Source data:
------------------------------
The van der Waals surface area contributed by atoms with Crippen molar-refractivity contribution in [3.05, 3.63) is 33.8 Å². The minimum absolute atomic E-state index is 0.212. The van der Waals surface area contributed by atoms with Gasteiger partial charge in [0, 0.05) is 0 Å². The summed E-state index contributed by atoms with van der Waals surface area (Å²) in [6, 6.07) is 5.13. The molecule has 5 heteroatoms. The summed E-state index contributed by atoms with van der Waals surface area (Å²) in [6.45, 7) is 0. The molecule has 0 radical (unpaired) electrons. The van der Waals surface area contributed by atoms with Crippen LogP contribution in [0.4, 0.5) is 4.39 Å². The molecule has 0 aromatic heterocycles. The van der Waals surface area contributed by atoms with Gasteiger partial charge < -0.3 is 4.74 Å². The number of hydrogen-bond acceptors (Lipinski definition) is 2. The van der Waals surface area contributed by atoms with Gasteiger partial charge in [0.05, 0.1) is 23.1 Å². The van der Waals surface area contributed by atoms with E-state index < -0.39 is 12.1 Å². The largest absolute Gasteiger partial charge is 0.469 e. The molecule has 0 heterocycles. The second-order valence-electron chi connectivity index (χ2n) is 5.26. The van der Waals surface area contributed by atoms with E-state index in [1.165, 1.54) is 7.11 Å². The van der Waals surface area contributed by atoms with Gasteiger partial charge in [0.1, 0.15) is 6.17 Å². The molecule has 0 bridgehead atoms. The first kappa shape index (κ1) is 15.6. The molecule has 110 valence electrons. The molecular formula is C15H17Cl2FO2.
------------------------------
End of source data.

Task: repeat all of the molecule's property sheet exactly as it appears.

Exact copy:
The van der Waals surface area contributed by atoms with Crippen molar-refractivity contribution in [3.05, 3.63) is 33.8 Å². The minimum absolute atomic E-state index is 0.212. The van der Waals surface area contributed by atoms with Gasteiger partial charge in [0, 0.05) is 0 Å². The summed E-state index contributed by atoms with van der Waals surface area (Å²) in [6, 6.07) is 5.13. The molecule has 5 heteroatoms. The summed E-state index contributed by atoms with van der Waals surface area (Å²) in [6.45, 7) is 0. The molecule has 0 radical (unpaired) electrons. The van der Waals surface area contributed by atoms with Crippen LogP contribution in [0.4, 0.5) is 4.39 Å². The molecule has 0 aromatic heterocycles. The van der Waals surface area contributed by atoms with Gasteiger partial charge < -0.3 is 4.74 Å². The number of hydrogen-bond acceptors (Lipinski definition) is 2. The van der Waals surface area contributed by atoms with Gasteiger partial charge in [0.05, 0.1) is 23.1 Å². The van der Waals surface area contributed by atoms with E-state index < -0.39 is 12.1 Å². The largest absolute Gasteiger partial charge is 0.469 e. The molecule has 0 heterocycles. The second-order valence-electron chi connectivity index (χ2n) is 5.26. The van der Waals surface area contributed by atoms with E-state index in [1.165, 1.54) is 7.11 Å². The van der Waals surface area contributed by atoms with Gasteiger partial charge in [0.1, 0.15) is 6.17 Å². The molecule has 0 bridgehead atoms. The first kappa shape index (κ1) is 15.6. The molecule has 110 valence electrons. The molecular formula is C15H17Cl2FO2.